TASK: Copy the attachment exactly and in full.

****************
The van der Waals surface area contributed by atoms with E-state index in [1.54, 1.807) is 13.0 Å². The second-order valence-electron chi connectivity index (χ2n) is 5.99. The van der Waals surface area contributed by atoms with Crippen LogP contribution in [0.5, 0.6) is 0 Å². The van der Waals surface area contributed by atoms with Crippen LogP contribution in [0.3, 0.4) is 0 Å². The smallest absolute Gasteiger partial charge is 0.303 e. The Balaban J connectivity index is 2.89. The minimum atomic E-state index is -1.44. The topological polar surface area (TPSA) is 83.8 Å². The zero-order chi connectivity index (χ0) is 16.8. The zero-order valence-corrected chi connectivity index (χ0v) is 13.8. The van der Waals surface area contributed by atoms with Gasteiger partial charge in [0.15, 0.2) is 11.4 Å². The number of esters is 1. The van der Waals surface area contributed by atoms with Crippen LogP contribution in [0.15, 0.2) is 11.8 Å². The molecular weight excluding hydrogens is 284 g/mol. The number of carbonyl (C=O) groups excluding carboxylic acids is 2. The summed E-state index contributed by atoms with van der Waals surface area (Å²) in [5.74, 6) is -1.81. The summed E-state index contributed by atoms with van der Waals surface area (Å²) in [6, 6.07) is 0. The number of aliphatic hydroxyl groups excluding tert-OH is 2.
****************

The van der Waals surface area contributed by atoms with E-state index in [1.54, 1.807) is 13.0 Å². The second-order valence-electron chi connectivity index (χ2n) is 5.99. The van der Waals surface area contributed by atoms with Crippen LogP contribution in [0.5, 0.6) is 0 Å². The van der Waals surface area contributed by atoms with Crippen LogP contribution in [0.3, 0.4) is 0 Å². The smallest absolute Gasteiger partial charge is 0.303 e. The Balaban J connectivity index is 2.89. The minimum atomic E-state index is -1.44. The topological polar surface area (TPSA) is 83.8 Å². The zero-order chi connectivity index (χ0) is 16.8. The zero-order valence-corrected chi connectivity index (χ0v) is 13.8. The van der Waals surface area contributed by atoms with Gasteiger partial charge in [0.15, 0.2) is 11.4 Å². The number of esters is 1. The van der Waals surface area contributed by atoms with Crippen LogP contribution in [0.15, 0.2) is 11.8 Å². The molecular weight excluding hydrogens is 284 g/mol. The number of carbonyl (C=O) groups excluding carboxylic acids is 2. The summed E-state index contributed by atoms with van der Waals surface area (Å²) in [5.74, 6) is -1.81. The summed E-state index contributed by atoms with van der Waals surface area (Å²) in [6, 6.07) is 0. The number of aliphatic hydroxyl groups excluding tert-OH is 2.